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Important When Driving In Europe: “Rettungsgasse”

Driving a car in Europe can sometimes be a challenge. More traffic and higher pace. In Germany, Austria, the Czech Republic and Hungary there is a word you need to keep an eye on. Otherwise, it can be expensive.

When an accident has occurred, traffic congestions appear fast. In Sweden, you are obliged to let emergency vehicles through, and the same applies in the above-mentioned countries. The term “Rettungsgasse” (rescue street) has become synonymous with creating space by either holding the right or left of the highway.

Overloaded roads mean that the German police are aiming to ensure compliance with the rule. During an emergency on the Autobahn, it is possible with a loudspeaker on the emergency vehicle to be used to command free roads, even with comments concerning specific cars. When you see the blue light and hear the word “Rettungsgasse” you know what it’s about – Turn aside.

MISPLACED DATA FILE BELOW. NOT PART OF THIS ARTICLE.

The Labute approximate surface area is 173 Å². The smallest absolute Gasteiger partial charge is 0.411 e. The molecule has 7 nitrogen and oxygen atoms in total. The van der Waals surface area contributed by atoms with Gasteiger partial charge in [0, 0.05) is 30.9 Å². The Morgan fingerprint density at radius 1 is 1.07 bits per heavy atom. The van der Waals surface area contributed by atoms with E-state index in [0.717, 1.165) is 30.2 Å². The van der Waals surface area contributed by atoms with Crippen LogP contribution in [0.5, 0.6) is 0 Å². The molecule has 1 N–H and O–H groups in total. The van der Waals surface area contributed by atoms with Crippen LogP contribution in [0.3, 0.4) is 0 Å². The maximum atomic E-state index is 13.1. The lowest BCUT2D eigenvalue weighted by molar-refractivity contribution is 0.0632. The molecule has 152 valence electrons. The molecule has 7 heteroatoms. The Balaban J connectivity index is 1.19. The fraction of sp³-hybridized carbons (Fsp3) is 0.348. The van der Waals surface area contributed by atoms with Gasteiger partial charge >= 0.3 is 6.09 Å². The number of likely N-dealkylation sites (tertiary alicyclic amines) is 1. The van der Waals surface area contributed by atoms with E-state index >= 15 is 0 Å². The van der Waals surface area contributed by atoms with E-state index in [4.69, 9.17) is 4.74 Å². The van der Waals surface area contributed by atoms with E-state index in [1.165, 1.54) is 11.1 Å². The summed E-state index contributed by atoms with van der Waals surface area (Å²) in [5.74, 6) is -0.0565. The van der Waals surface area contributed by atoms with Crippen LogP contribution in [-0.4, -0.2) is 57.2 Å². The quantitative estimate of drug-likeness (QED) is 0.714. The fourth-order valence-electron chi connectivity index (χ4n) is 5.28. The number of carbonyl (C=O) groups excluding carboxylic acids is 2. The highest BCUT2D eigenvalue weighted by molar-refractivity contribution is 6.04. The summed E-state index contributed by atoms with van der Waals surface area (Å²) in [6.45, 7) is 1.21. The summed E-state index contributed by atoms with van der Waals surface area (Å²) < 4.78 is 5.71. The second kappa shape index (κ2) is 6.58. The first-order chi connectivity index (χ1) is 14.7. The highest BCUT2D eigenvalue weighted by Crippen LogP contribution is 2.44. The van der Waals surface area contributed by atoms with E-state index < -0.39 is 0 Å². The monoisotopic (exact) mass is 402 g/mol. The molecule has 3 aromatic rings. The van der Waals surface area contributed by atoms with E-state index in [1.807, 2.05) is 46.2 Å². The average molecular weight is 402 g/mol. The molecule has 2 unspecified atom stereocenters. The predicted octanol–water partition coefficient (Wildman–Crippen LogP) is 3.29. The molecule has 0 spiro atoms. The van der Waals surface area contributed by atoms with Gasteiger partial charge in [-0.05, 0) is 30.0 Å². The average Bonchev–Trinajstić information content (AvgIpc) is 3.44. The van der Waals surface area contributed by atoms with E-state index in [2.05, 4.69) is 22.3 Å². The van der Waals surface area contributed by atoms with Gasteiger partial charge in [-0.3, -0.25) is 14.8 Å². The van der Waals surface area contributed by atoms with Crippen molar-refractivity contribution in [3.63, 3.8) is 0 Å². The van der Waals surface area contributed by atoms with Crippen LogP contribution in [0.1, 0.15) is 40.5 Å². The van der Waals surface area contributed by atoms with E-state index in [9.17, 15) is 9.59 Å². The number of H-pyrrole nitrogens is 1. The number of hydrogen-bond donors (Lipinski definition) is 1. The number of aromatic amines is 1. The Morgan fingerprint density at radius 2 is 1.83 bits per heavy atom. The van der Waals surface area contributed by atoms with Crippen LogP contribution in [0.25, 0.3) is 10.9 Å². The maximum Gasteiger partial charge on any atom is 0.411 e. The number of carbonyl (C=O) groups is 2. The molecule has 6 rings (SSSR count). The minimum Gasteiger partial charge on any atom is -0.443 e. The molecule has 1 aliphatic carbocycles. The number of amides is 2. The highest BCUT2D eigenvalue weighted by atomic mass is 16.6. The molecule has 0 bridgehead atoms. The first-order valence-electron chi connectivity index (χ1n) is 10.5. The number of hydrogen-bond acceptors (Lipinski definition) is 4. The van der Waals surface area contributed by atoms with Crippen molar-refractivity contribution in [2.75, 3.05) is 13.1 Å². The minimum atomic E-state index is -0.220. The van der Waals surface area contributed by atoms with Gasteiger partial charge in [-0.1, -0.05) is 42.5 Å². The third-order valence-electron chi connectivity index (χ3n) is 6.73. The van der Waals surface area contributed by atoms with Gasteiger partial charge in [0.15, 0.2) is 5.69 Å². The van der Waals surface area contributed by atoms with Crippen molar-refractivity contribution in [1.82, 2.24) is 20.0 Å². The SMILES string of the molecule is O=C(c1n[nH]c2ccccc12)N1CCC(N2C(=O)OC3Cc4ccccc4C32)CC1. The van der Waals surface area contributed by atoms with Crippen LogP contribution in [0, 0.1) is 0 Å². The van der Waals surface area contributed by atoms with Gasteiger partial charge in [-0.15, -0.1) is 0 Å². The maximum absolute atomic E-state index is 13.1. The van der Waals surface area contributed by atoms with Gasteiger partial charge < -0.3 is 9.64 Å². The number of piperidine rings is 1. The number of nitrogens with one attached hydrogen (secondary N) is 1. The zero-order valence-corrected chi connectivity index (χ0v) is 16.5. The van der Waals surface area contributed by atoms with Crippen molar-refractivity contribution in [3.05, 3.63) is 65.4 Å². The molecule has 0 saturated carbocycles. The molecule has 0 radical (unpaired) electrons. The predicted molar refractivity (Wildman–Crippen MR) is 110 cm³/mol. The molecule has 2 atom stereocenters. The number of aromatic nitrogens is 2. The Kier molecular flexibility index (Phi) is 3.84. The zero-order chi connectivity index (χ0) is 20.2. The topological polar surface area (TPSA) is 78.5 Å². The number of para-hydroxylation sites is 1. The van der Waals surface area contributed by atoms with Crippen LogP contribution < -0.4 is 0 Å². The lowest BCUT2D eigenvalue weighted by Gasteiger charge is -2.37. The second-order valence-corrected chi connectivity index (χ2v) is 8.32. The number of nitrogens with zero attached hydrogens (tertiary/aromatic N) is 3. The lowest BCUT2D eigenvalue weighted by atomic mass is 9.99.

For those who do not leave a rescue route, it may end with fines. Austria has the highest amount of the fine, which can be as high as 2000 euro.

To park in Germany so that rescue vehicles cannot pass by, a fine of 35 euros is expected and the car will probably be towed away.

Below is an example of how bad “Rettungsgasse” look from a police car.

Want to read more about driving a car in Europe or on the Autobahn? Click here.

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